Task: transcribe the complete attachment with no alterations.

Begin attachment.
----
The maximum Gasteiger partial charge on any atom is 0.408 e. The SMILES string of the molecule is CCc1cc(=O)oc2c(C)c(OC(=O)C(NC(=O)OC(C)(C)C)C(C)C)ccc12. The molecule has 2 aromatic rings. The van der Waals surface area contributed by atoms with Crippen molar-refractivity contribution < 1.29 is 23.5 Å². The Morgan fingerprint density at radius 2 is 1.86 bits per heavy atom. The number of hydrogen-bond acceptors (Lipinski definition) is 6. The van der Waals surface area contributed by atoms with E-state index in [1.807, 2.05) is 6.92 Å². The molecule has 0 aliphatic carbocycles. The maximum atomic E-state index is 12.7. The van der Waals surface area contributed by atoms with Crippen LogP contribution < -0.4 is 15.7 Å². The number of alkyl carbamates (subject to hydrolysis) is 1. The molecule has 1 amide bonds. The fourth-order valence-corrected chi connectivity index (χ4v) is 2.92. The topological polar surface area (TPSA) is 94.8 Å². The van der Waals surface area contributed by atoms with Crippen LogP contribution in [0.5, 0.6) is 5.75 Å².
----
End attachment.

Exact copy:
The maximum Gasteiger partial charge on any atom is 0.408 e. The SMILES string of the molecule is CCc1cc(=O)oc2c(C)c(OC(=O)C(NC(=O)OC(C)(C)C)C(C)C)ccc12. The molecule has 2 aromatic rings. The van der Waals surface area contributed by atoms with Crippen molar-refractivity contribution < 1.29 is 23.5 Å². The Morgan fingerprint density at radius 2 is 1.86 bits per heavy atom. The number of hydrogen-bond acceptors (Lipinski definition) is 6. The van der Waals surface area contributed by atoms with E-state index in [1.807, 2.05) is 6.92 Å². The molecule has 0 aliphatic carbocycles. The maximum atomic E-state index is 12.7. The van der Waals surface area contributed by atoms with Crippen LogP contribution < -0.4 is 15.7 Å². The number of alkyl carbamates (subject to hydrolysis) is 1. The molecule has 1 amide bonds. The fourth-order valence-corrected chi connectivity index (χ4v) is 2.92. The topological polar surface area (TPSA) is 94.8 Å². The van der Waals surface area contributed by atoms with Crippen LogP contribution in [0.5, 0.6) is 5.75 Å².